On July 23, 2008, the House Energy & Commerce Committee approved a bill to encourage the adoption of health information technology by providers.  The Protecting Records, Optimizing Treatment, and Easing Communication Through Healthcare Technology Act of 2008 (H.R. 6357) would do the following:

  • make permanent the Office of the National Coordinator for Health Information Technology at DHHS;
  • make available $560 million in grants and loans for providers to adopt health IT; and
  • give support for local and regional organizations to develop IT plans.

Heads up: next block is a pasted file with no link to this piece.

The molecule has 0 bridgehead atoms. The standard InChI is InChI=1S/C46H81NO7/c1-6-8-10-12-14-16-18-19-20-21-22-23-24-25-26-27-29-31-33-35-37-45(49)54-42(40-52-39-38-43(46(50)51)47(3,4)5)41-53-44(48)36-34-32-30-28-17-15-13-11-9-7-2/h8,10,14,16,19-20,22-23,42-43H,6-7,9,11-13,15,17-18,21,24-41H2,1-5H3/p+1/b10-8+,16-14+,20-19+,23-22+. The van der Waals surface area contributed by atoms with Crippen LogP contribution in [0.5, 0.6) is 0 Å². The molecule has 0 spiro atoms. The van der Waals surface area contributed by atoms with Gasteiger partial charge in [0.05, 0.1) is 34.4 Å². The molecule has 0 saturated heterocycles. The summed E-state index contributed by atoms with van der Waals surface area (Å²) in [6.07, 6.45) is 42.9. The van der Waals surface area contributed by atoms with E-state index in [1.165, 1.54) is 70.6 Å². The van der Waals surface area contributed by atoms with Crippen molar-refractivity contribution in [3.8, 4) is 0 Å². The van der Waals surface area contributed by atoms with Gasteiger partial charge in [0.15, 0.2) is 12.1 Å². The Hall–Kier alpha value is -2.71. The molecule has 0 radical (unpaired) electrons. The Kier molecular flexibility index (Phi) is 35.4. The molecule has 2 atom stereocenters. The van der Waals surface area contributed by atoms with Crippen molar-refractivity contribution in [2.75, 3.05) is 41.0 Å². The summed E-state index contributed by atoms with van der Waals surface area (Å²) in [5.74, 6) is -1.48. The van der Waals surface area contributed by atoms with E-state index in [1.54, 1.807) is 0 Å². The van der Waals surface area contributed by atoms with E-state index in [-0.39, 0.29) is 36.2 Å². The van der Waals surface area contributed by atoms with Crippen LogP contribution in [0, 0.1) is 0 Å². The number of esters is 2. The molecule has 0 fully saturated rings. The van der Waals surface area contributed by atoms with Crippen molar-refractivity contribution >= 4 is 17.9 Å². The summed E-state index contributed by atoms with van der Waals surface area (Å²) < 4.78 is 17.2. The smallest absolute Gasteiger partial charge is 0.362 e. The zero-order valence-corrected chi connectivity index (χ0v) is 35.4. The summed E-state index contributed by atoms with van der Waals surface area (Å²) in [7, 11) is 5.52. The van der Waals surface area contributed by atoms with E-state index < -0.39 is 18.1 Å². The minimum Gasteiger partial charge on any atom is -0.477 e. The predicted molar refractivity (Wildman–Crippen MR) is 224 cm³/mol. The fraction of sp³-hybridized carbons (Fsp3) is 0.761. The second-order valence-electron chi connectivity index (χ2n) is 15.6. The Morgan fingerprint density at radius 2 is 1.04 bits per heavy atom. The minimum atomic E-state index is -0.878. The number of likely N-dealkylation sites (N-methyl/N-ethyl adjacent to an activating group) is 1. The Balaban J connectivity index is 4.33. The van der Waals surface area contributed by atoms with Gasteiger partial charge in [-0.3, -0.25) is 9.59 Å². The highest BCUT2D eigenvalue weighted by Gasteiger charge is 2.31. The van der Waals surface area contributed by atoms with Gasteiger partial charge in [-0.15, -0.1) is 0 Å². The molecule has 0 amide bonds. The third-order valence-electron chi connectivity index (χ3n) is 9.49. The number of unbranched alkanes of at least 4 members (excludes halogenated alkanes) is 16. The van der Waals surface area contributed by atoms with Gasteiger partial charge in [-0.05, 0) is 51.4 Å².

The bill is a compromise and some members and advocates still have concerns about patient privacy issues.  It is uncertain whether there remains sufficient time for the current Congress to reach agreement on health IT legislation.  The House Energy & Commerce Committee shares jurisdiction over this issue with the House Ways & Means Committee which is expected to draft its own bill.  Also, a Senate health IT bill (S. 1693) has made no progress because of continuing privacy concerns. [return to top]